I’m so excited to join the GT Therapy team and I’m eager to share more with you about my journey as a therapist. I grew up in the delightfully small town of Tomball, TX, a rural suburb of Houston. Ever since my days as a “peer mediator” in elementary school, I knew that I wanted to be a therapist. I loved helping other classmates sort out their problems (and getting to miss class probably didn’t hurt). My heart has always had a special place for kiddos and families. When I was in high school I babysat and taught ballet to three year olds, and in college I worked at a preschool and nannied. 

I studied social work at the University of Texas as an undergrad, which sparked my passion for mental health and social justice. From there I went straight into graduate school for social work at UT, eager to continue honing my skills as a clinician and advocate. After graduating with my Masters of Science in Social Work, I worked in various jobs within the non profit world, supporting and training foster parents, facilitating group and individual counseling to survivors of domestic and sexual assault, offering family counseling and play therapy for children, and working as a school based therapist in middle and high schools across the Austin area. I’ve lived in Austin for quite a while now, and there’s no place I’d rather be. I love spending time outside with my dog Boone, catching up with friends over a meal, and when at all possible- not taking life too seriously.

I am so thankful for a career where I get to connect with people, hear their unique stories, and offer them genuine empathy. Getting to see my clients grow in self compassion, laugh with me (or sometimes at me), communicate more effectively, or mend a broken relationship makes my so heart happy. I’m continually inspired by the people that choose to take the brave step toward healing and seek out therapy, and am so thankful for each of the clients I have the privilege of working with. If you want to take the next step toward healing, please reach out, as I’d be honored to walk with you on your journey.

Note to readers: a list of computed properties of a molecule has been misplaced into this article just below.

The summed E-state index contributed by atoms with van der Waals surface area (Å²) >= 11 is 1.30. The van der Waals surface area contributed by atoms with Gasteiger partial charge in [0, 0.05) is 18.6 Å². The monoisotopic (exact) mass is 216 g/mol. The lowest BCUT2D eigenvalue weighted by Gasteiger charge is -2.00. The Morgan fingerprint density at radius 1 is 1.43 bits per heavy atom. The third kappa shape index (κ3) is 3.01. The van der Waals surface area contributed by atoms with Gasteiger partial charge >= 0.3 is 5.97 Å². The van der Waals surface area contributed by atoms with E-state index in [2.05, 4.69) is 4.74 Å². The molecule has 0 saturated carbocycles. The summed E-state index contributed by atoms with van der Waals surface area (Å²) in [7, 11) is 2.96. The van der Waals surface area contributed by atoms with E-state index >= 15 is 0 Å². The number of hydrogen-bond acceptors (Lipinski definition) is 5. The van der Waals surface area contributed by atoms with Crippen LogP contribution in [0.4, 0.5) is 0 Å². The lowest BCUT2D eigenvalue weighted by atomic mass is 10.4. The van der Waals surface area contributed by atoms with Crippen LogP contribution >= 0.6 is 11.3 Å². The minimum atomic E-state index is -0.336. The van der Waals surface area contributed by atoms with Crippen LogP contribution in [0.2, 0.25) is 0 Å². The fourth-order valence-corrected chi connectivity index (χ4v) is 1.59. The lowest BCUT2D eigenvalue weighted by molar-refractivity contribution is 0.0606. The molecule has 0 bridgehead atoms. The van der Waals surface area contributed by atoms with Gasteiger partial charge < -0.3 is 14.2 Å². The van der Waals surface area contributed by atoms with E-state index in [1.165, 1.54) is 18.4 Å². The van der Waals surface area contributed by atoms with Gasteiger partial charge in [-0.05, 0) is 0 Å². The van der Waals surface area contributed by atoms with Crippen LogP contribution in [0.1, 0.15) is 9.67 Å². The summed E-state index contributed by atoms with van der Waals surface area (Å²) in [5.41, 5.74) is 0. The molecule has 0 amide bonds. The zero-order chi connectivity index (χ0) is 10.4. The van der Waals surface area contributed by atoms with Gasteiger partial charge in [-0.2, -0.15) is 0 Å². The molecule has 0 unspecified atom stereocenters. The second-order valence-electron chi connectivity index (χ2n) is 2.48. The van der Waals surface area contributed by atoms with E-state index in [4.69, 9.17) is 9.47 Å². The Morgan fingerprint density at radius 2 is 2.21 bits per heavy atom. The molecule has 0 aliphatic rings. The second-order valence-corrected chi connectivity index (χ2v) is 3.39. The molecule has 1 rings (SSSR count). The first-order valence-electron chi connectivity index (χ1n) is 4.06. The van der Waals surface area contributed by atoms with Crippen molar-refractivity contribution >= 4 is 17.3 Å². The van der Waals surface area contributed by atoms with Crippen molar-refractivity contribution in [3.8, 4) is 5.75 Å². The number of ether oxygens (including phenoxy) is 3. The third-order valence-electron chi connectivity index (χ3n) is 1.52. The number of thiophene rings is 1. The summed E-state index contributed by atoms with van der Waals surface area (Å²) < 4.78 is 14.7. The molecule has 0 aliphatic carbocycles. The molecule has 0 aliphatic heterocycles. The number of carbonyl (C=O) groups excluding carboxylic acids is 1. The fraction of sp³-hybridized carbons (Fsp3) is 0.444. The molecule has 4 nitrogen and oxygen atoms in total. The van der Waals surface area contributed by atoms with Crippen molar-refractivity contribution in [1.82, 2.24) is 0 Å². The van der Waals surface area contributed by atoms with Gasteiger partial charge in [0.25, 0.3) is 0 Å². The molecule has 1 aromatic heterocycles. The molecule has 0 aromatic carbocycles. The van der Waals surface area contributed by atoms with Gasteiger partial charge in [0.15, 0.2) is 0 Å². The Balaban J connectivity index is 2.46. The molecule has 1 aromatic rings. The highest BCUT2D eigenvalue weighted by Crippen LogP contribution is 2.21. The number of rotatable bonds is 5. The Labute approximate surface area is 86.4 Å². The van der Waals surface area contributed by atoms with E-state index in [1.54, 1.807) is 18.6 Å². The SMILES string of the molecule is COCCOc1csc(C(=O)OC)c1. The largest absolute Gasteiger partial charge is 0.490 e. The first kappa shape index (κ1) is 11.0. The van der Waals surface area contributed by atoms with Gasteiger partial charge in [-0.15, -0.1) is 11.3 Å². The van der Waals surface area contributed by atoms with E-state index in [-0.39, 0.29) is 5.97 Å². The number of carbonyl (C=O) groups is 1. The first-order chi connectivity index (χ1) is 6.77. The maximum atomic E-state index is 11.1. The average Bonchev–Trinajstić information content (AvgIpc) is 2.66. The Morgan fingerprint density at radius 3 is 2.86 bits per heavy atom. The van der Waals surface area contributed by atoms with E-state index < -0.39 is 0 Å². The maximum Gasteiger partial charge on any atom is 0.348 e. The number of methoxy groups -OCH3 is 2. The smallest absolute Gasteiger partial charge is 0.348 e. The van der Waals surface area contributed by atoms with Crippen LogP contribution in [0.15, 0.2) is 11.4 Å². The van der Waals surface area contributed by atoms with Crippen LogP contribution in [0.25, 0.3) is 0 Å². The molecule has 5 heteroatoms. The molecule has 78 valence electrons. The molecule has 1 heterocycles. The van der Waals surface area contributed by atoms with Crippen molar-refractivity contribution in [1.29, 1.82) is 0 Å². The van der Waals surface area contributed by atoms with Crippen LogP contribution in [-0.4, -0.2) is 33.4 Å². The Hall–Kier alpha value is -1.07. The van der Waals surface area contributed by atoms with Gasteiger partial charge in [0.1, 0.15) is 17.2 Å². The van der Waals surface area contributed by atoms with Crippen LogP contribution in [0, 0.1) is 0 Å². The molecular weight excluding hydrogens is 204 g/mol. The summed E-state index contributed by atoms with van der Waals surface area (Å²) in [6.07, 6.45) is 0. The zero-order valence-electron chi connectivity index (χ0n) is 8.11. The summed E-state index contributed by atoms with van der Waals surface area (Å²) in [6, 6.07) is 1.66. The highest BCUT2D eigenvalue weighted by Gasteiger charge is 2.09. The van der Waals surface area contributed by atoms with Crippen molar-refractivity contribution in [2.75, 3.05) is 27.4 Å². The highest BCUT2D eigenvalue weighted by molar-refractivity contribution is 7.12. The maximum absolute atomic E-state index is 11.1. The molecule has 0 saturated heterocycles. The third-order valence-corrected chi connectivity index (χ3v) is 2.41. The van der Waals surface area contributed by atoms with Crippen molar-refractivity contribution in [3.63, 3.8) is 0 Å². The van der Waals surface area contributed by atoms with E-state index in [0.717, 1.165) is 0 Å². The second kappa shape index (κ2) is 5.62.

Meet Austin!

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Hello!

My name is Austin. Thank you for pulling up this post and letting me introduce myself to you.  I’ll start by how I got here. I was born in Chicago and grew up in Chicago, LA, Dallas, France, and a couple of countries in central Africa.  I went back to Illinois for college and majored in Psychology and Philosophy. I also spent 6 months of my senior year in Rwanda working with a local organization that promotes reconciliation between perpetrators and victims of the 1994 genocide.  My psychology studies and experience in Rwanda strengthened my desire for a career in mental health. After college, I moved to Austin for love, following my now wife as she started a PhD program at UT. I have spent the last 6 years working for various nonprofits around central Texas and getting my MA in Professional Counseling with an emphasis in marriage and family therapy from Texas State.